Welcome To The Bitchery

Recently, through various avenues, I’m come across a specific kind of thinking about feminism. To sum it up, it is basically this: Men and women are inherently different. Instead of women wanting to be equal to men, we should embrace these differences.

A specific quote from some meme (but which captures the bothersome message): “Our generation is becoming so busy trying to prove that women can do what men do that women are losing their uniqueness. Women weren’t created to do everything a man can do. Women were created to do everything a man can’t do.”

This bothers me, and the why has been percolating for a few days (in between fevers, snarfling, and producing mucus monsters I’d sooner forget). Herein, I attempt to discuss why I find this message bothersome.


While couched in a sense of empowerment (“Yay women!”), the underlying message feels anti-feminist. Because, ultimately, it begs the question: What are the things a woman can do that a man can’t? Menstruate and have a baby. That’s basically it. Which, when reverse engineered, makes it seem like women should just embrace their ability to have babies. This then ties to the cultural idea that women are natural nurturers.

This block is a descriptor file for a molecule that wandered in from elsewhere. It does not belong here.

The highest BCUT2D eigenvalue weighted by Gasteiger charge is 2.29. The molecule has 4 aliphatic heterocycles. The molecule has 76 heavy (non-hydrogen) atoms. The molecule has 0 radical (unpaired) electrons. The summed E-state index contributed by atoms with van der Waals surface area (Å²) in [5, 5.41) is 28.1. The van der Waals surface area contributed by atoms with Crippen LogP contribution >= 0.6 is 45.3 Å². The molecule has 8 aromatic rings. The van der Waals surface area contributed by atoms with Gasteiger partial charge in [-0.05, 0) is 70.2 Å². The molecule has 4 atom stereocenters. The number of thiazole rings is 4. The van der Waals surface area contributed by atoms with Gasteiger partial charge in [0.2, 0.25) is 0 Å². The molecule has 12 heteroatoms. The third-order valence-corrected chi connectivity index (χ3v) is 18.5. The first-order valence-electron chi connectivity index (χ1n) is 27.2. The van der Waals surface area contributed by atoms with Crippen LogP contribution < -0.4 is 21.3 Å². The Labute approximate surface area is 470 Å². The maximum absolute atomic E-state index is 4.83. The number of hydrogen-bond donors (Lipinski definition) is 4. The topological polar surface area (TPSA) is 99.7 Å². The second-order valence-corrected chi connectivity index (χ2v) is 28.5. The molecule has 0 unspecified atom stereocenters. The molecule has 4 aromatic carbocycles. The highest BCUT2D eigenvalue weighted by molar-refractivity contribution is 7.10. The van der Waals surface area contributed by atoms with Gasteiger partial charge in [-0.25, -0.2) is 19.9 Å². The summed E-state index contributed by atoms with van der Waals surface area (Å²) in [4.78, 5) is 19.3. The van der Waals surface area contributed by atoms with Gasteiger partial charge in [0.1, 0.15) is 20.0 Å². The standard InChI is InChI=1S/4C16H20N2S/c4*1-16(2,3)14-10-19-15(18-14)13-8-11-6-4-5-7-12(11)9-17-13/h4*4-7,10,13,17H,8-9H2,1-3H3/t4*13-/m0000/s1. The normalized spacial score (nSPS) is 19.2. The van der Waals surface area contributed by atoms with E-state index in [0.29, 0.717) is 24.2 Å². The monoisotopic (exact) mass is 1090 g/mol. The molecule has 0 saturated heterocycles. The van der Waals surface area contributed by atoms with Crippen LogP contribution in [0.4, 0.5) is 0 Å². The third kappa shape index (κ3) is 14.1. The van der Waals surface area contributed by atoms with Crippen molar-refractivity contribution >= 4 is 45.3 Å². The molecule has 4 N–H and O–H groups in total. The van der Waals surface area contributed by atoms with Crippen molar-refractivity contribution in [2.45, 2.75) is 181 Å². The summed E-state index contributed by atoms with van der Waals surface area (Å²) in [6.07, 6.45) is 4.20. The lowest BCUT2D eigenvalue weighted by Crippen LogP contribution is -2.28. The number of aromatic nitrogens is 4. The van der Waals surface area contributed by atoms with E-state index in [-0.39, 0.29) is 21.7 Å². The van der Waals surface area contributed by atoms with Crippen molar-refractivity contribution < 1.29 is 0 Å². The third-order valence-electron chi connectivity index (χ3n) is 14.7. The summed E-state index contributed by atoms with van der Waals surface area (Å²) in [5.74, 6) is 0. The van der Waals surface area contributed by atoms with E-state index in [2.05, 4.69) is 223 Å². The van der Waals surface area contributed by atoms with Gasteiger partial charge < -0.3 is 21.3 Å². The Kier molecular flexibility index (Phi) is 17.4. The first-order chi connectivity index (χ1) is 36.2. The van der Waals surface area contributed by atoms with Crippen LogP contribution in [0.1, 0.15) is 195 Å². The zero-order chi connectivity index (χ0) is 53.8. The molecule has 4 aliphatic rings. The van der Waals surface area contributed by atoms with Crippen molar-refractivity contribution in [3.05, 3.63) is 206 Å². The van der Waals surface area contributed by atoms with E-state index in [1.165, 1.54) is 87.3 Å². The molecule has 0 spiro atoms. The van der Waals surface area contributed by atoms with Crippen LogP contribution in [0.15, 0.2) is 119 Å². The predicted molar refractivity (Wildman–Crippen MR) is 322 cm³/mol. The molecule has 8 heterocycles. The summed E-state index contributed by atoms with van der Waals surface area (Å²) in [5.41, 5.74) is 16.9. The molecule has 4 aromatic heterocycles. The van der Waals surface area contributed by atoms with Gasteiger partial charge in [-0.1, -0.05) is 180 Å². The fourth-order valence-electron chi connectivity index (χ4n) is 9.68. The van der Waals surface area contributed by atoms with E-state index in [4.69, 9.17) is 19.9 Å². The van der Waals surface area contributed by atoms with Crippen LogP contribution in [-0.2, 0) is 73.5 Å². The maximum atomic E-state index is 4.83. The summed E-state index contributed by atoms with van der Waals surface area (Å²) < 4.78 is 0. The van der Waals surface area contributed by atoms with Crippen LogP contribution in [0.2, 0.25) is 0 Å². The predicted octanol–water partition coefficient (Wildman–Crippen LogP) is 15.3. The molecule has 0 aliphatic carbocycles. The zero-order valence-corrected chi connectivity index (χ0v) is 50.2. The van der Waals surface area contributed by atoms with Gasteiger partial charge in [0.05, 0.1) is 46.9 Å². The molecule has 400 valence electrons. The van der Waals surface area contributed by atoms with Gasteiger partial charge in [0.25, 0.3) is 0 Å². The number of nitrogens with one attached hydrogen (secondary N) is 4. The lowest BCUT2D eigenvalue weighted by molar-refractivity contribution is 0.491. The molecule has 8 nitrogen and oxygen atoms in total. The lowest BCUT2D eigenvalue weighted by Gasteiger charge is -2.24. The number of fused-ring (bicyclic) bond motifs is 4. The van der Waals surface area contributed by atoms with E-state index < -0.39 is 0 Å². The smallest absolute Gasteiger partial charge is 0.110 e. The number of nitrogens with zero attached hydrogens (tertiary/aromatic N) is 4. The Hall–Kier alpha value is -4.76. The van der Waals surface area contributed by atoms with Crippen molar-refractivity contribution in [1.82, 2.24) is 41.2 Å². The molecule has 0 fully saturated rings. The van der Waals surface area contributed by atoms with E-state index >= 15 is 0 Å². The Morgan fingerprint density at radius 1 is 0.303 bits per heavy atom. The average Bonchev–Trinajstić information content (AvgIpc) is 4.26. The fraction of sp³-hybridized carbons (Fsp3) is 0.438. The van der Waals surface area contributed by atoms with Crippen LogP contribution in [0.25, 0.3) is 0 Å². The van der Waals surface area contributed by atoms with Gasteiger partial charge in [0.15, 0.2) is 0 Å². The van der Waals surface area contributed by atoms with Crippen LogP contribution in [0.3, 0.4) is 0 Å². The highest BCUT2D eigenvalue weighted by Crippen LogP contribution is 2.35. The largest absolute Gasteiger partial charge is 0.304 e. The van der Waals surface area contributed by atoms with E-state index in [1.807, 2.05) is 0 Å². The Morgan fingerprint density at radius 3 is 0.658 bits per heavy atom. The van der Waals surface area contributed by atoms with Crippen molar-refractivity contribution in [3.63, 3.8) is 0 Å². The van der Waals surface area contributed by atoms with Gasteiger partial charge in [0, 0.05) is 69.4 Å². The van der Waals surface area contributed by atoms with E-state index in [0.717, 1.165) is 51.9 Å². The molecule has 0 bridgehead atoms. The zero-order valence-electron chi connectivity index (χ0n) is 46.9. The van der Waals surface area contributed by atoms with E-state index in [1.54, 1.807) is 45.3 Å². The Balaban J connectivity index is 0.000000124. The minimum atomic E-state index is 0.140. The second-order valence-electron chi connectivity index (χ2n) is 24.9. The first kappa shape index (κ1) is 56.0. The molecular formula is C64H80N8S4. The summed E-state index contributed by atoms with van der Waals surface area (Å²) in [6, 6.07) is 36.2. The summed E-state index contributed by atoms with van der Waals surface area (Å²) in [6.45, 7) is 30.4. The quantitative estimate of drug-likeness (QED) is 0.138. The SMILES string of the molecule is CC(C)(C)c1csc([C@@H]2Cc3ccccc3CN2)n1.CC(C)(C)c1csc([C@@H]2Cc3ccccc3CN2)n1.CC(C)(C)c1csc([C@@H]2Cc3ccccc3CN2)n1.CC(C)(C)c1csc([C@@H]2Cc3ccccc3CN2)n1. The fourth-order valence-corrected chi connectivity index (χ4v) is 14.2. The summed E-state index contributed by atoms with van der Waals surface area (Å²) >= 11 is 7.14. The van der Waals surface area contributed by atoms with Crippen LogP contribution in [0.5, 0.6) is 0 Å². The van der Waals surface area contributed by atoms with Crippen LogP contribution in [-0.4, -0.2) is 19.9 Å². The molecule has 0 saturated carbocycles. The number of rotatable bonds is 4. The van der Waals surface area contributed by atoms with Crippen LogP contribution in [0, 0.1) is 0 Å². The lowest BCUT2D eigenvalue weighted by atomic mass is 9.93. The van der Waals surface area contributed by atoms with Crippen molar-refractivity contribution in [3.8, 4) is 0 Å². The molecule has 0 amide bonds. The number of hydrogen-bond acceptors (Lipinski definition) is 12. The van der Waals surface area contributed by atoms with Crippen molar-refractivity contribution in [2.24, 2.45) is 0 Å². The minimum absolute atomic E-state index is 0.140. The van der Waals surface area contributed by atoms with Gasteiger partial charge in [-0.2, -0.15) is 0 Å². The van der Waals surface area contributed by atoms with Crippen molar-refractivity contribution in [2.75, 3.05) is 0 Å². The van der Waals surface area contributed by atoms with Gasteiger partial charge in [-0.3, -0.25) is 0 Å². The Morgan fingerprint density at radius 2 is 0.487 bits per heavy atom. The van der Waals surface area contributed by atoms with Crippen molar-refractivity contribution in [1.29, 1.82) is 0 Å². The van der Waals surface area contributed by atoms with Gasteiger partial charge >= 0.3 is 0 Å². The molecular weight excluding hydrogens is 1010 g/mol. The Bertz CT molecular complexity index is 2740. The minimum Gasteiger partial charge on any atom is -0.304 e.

Not to mention the backhanded insult that women are somehow losing their uniqueness by not embracing this messaging. That somehow by fighting for equality in the workplace, in society, in law, over our own bodies, we are losing ourselves.

I am particularly bothered that it breaks things down by gender, which is perhaps the crux of why this is actually an anti-feminist, anti-equality, a harmful idea, and why it bothers me. When we say women are inherently better at something than men (and let’s be honest, this usually means mothering, although I’ve also heard it spill over into spirituality/Mother Earth/Gaia type of messages), we are not only telling women who aren’t good at those things that they aren’t living up to their woman-ness, we are telling men they don’t have to be good at these things because it’s not in their nature.

I know some men who are better nurturers than me. I know I am a better nurturer than some women. None of this has anything to do with gender, but rather with personality.


When it comes to childrearing, the implications of telling women they should be good at it while giving a pass to men because their nature doesn’t allow them to be good at it, is deeply troubling. It’s not necessarily something I’ll get into here, since most of you, I’m sure, are familiar with the problems in this kind of messaging.

Not only that, but this entire idea—which ultimately, I believe, breaks down uniqueness to biology and having the parts to make or not make babies—completely glosses over trans-identity folks, cutting away at both genders and identities. It dismisses them entirely from the conversation because their biology and identities don’t fit this nostalgic, saccharine, and anti-equality message.


I guess, like the title says, I’m just thinking out loud. I’d welcome any discussion. I realize that this little piece skips over a lot of other BIG things that come up in conversation. Please bring those things up!

Also, happy Saturday!

Share This Story

Get our newsletter